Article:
In Employers L. A. Corp. v. Chicago Big Muddy C. C. Co. 141 F. 962, in the circuit court of appeals of the seventh circuit, the insurer defended without a disclaimer of liability or a reservation of right to claim it. There was a verdict for the plaintiff in the damage suit. The insurer was held liable. We close our review of the cases with a quotation of the opinion by Grosscup, J. [141 F. 964]:

"The act of the plaintiff in error, in taking control and dominion of the action for damages, and keeping such control and dominion until judgment was entered, without notice to the defendant in error that it did not consider itself liable under the policy — thereby taking from the defendant in error the control and dominion of the action — is such a construction of the policy, by contemporaneous acts, as estops plaintiff in error from denying liability, now that that action is at an end. To take any other view of this case, would be to hold that the assurer could effectually tie the hands of the assured, in an action that might, or might not, on a close construction of the policy, be covered by the terms of the policy, and then, the cause being determined against it, insist that upon a closer reading of the policy, the assured ought to have been left to make its own defense, and at its own risk. This cannot be the law."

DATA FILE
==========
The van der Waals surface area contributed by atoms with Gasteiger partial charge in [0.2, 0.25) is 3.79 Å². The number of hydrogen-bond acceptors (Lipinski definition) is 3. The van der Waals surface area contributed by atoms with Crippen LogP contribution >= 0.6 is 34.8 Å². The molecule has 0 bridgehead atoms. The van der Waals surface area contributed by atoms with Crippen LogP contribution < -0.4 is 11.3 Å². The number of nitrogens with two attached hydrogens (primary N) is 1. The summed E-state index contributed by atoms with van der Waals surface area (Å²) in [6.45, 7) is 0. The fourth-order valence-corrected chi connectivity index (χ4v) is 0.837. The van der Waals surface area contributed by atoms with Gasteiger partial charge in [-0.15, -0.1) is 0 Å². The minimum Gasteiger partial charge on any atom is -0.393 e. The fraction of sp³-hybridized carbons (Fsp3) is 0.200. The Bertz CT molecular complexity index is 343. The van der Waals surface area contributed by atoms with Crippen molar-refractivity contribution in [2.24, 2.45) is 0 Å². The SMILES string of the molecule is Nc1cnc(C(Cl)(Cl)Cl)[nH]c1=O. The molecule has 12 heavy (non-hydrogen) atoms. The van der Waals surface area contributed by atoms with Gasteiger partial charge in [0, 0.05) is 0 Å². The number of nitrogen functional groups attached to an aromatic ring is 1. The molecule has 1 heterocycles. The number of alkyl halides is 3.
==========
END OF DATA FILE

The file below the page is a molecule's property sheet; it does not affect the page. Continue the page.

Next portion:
Order affirmed.

Our assumption "that the insurance company was not liable [originally] for items three and four if they were properly opposed" can be justified only by holding that recovery of the expense of medical care and hospitalization for the wife and damages for the husband's loss of consortium is on "liability for loss on account of" the injury to the wife. (The insurance, limited to $5,000 for liability "on account of" injury to any one person, had already been exhausted, in respect to the wife's injury, by defendant's payment of $5,000 to her.) Assuming the correctness of that view, I cannot agree that by waiver or estoppel defendant has become obligated for more insurance than it sold and was paid for. *Page 153